In the next edition of our ongoing Afropop Vignettes series, we focus on South American powerhouse, Brazil. We go to Recife and Salvador de Bahia in the Northeast and Rio and Sao Paulo in the South. Concerts by master musicians Joao Bosco and Gilberto Gil and more.
Afropop Worldwide travels to Angouleme France for the legendary Musique Metisses Festival, which has given many Afropop stars their European debuts. This stellar line-up--c'est incroyable! Bembeya Jazz, Habib Koite, Cesaria Evora, Ismael Lo, Amadou and Mariam, Sgt. Garcia, Wendo Kolosoy, Papa Noel, Tinariwen, the Gangbe Brass Band, Hana El Bacharia. Visits with the artists and live concert highlights.
Competition between communities of Indian and African descent has been a mainstay of politics and culture in the former British colonies of Trinidad and Tobago, and Guyana. This rivalry plays out in institutions from the University of the West Indies to the West Indies cricket team, and of course, popular music. At the time of Trinidad's Independence, the Afro-Caribbean political elite of the day sought to enshrine calypso as the country's national music, but new genres have emerged, from the steel-pan jazz and calypso of the 1960s to soca and its successor, chutney-soca, which for the first time in the 1980s fully integrated Indian and African influences in a local popular music. This Hip Deep edition explores all of these styles, and also the music of diaspora communities in the U.S. and the U.K.. Ethnomusicologist Peter Manuel of the City University of New York shares his ground-breaking research on Indo-Caribbean music in all of its geographic and social contexts. His music and insights reveal a fascinating, overlooked story of hybrid Caribbean culture.
Volumes have been written on the trans-Atlantic slave trade and its consequences, but there has been far less attention paid to the forced migration of black Africans into the Mediterranean world of Islam, and the Arab lands beyond. From the ninth to the early twentieth century many black Africans were forcibly taken across the Sahara, up the Nile valley, and across the Red Sea, perhaps as many as were transported across the Atlantic in a much shorter period. Guided by Eve Troutt Powell, (a MacArthur Fellow who has written extensively on 19th century Egypt and Sudan), Chouki el Hamel (a historian at Arizona State University), and author Joseph Braude, we will consider musical aspects of this often overlooked legacy in Egypt, Sudan, Morocco, and the Persian Gulf.
In the latest of our ongoing vignettes series, we dig into the Afropop Worldwide archives for some choice, compelling moments from our programs profiling music scenes in Peru, Equador, Brazil and Venezuela.
This is our annual heads-up about outstanding artists touring in the U.S. for the summer season. The roster includes Congolese rumba maestros, Kekele, the idiosyncratic Lagbaja from Nigeria, Refugee All Stars, and Haitian diva Emeline Michel.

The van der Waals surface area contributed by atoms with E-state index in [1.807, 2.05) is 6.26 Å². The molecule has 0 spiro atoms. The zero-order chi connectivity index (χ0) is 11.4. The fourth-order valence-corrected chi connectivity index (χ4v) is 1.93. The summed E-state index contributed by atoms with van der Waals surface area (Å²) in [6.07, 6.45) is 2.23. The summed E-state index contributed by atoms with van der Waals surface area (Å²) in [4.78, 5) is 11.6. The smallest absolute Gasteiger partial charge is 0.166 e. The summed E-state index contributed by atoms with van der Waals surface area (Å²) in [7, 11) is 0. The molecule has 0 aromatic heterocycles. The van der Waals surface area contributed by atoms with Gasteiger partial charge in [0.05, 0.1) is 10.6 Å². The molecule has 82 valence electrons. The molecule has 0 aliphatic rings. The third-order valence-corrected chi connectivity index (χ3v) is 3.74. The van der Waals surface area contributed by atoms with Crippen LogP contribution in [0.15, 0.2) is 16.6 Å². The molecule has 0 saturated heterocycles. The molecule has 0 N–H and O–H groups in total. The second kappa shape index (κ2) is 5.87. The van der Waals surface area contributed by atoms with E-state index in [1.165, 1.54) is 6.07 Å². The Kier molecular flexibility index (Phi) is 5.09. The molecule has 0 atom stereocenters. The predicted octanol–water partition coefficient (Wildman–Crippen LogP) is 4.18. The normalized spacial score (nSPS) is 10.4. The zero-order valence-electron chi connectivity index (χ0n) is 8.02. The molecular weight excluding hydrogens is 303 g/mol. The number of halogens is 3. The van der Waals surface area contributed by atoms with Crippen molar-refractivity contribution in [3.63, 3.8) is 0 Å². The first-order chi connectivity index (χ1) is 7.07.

Viewed through the lens of music, the Congo presents a stark contrast. From the ravages of the slaving Portuguese, to King Leopold's virtual slave state in the late 19th century, through the monumental corruption and ruthless oppression of the regime of Mobutu Sese Seko that ended in 1997, this African heartland has known a history of unrelieved brutality and sadness. And yet, its cities have produced some of the most innovative and ebullient popular music the continent has known in the past century. Beginning in the 1950s, when Congolese music began to be distributed on vinyl records, it found admirers and imitators throughout East, West and Central Africa, and in much of southern African as well. With Congolese-born ethnomusicologist and author Kazadi wa Mukuna and arts educator and community scholar Lubangi Muniania as guides, this Hip Deep program will delve into the untold stories and messages disguised within the lyrics of Congolese songs.
Robert Farris Thompson, the groundbreaking scholar of African art at Yale University, has recently published a splendid new book, "Tango: The Art History of Love" (Pantheon). On this very special episode of Afropop Worldwide's Hip Deep, Thompson talks to Afropop's own Ned Sublette, author of "Cuba and Its Music: From the First Drums to the Mambo," about the erotic Afro-Argentine dance whose Kikongo-derived name he renders as "moving in time to a beat." With musical examples galore.
Guinea's legendary dance band Bembeya Jazz are pillar of modern West African history. Begun in 1961 in the flush of Guinea's independence and Sekou Toure's maverick presidency, the band still plays today under the inspired leadership of guitar giant Sekou "Bembeya" Diabate. This program delves into Bembeya history with a focus on the band's 60s and 70s heyday, right up to new solo work by Sekou Diabate, due for release in 2004.
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